FAQ
I only have one Postfix server running at the moment and have some
questions. On that install, I did Amavisd-new with ClamAV, SpamAssassin,
Postfix and Dovecot.

I know this is a bit off topic, but I'm really hoping for performance
guidance.

Is the added layer of complexity running Amavis worth the effort on a
system with moderate mail flow? Or should I just go down the path of
getting Clam and SA working with Postfix and be done with it?

Whatever path I decide upon now will hopefully be the future for other
system builds to come. I have about a dozen Sendmail installs running
(which will eventually need to be moved over). Some of what I didn't
like about those is Clam/AV and other checks occurred on both incoming
and outgoing email. We pretty much don't have an outbound email virus or
spam problem, so were getting a number of false positives due to DHCP
and clients being assigned a dirty IP address from time to time.

So yes, what's a good mailserver setup which hopefully stays as close to
upstream as possible on 6.0?

John Hinton

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  • Always Learning at Aug 3, 2011 at 12:53 pm

    On Wed, 2011-08-03 at 12:28 -0400, John Hinton wrote:

    So yes, what's a good mailserver setup which hopefully stays as close to
    upstream as possible on 6.0?
    Exim

    www.exim.org

    I've been using it on 6 servers for almost 2 years replacing a Windoze
    mail server. Exim is a rock-steady reliable MTA (mail transfer agent)
    created by Cambridge University (England) but maintained, improved and
    developed by outsiders. It is very configurable. It is used by all the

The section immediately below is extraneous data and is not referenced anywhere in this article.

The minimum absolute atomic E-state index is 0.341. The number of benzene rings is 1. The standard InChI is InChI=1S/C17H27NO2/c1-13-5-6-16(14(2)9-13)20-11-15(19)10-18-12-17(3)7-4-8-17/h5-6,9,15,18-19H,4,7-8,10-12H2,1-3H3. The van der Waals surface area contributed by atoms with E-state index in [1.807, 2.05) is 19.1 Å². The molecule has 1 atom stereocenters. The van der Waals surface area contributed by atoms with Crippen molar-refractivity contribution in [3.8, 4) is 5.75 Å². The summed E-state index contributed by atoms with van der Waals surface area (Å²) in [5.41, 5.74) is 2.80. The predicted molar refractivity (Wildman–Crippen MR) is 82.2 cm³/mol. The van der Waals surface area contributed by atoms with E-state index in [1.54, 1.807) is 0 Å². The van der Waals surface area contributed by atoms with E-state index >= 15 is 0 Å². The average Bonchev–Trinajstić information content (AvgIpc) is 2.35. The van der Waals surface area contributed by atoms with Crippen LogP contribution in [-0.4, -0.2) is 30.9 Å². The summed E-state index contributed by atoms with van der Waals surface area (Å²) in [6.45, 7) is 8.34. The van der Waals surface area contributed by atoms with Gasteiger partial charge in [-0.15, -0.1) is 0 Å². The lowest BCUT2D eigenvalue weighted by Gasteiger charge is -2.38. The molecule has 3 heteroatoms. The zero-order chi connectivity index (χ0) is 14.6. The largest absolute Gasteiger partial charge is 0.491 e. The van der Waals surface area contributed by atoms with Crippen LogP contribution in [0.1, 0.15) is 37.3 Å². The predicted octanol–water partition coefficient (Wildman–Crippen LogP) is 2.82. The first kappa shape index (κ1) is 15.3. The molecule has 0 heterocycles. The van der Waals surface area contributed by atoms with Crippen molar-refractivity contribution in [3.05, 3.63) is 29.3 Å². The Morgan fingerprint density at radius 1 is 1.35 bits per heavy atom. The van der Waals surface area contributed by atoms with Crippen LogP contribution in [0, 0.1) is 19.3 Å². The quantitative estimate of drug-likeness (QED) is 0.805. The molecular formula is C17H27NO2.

UK's police forces for outbound mail (unsure about inbound) and by the
    UK's National Health Service (same Cable & Wireless Contractor).

    Exim works with ClamAV, Spam Assassin, Mailman etc. etc.

    If interested, you can join the list
    https://lists.exim.org/mailman/listinfo/exim-users and ask questions.

    For those liking an easy stress-free life, I sincerely recommend Exim.
    However I am sure there are alternatives. Incidentally in Centos Exim is
    a "drop-in" replacement for Sendmail.

    yum remove sendmail
    yum install exim



    --
    With best regards,

    Paul.
    England,
    EU.
  • Les Mikesell at Aug 3, 2011 at 1:42 pm

    On 8/3/2011 11:28 AM, John Hinton wrote:
    I only have one Postfix server running at the moment and have some
    questions. On that install, I did Amavisd-new with ClamAV, SpamAssassin,
    Postfix and Dovecot.

    I know this is a bit off topic, but I'm really hoping for performance
    guidance.

    Is the added layer of complexity running Amavis worth the effort on a
    system with moderate mail flow? Or should I just go down the path of
    getting Clam and SA working with Postfix and be done with it?

    Whatever path I decide upon now will hopefully be the future for other
    system builds to come. I have about a dozen Sendmail installs running
    (which will eventually need to be moved over). Some of what I didn't
    like about those is Clam/AV and other checks occurred on both incoming